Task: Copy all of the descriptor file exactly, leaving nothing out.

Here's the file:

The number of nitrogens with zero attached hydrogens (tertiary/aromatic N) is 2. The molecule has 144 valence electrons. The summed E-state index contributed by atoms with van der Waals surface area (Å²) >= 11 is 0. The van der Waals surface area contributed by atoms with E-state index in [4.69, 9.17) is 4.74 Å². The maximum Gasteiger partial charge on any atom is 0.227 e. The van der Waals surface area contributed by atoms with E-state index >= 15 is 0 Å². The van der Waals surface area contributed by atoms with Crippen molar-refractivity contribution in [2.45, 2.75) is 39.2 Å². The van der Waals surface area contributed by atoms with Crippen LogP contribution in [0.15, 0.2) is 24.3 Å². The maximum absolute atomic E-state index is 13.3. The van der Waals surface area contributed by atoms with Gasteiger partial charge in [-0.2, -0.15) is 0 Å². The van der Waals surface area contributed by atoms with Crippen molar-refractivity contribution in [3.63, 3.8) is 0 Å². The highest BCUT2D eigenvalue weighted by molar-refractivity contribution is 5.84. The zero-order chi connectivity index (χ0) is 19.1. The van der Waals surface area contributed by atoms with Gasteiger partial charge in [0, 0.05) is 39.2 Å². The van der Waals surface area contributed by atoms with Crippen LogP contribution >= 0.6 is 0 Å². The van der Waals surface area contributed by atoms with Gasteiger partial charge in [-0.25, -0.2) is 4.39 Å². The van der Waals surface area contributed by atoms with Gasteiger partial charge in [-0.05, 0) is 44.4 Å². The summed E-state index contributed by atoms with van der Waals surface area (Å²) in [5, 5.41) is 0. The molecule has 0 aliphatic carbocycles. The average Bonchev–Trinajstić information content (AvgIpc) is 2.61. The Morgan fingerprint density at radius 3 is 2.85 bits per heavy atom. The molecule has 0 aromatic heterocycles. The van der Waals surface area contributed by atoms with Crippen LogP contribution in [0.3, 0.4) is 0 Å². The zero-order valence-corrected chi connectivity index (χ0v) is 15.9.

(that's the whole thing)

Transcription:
The number of nitrogens with zero attached hydrogens (tertiary/aromatic N) is 2. The molecule has 144 valence electrons. The summed E-state index contributed by atoms with van der Waals surface area (Å²) >= 11 is 0. The van der Waals surface area contributed by atoms with E-state index in [4.69, 9.17) is 4.74 Å². The maximum Gasteiger partial charge on any atom is 0.227 e. The van der Waals surface area contributed by atoms with E-state index >= 15 is 0 Å². The van der Waals surface area contributed by atoms with Crippen molar-refractivity contribution in [2.45, 2.75) is 39.2 Å². The van der Waals surface area contributed by atoms with Crippen LogP contribution in [0.15, 0.2) is 24.3 Å². The maximum absolute atomic E-state index is 13.3. The van der Waals surface area contributed by atoms with Gasteiger partial charge in [-0.2, -0.15) is 0 Å². The van der Waals surface area contributed by atoms with Crippen molar-refractivity contribution in [3.63, 3.8) is 0 Å². The highest BCUT2D eigenvalue weighted by molar-refractivity contribution is 5.84. The zero-order chi connectivity index (χ0) is 19.1. The van der Waals surface area contributed by atoms with Gasteiger partial charge in [0, 0.05) is 39.2 Å². The van der Waals surface area contributed by atoms with Crippen LogP contribution >= 0.6 is 0 Å². The van der Waals surface area contributed by atoms with Gasteiger partial charge in [-0.25, -0.2) is 4.39 Å². The van der Waals surface area contributed by atoms with Gasteiger partial charge in [-0.05, 0) is 44.4 Å². The summed E-state index contributed by atoms with van der Waals surface area (Å²) in [5, 5.41) is 0. The molecule has 0 aliphatic carbocycles. The average Bonchev–Trinajstić information content (AvgIpc) is 2.61. The Morgan fingerprint density at radius 3 is 2.85 bits per heavy atom. The molecule has 0 aromatic heterocycles. The van der Waals surface area contributed by atoms with Crippen LogP contribution in [0.3, 0.4) is 0 Å². The zero-order valence-corrected chi connectivity index (χ0v) is 15.9.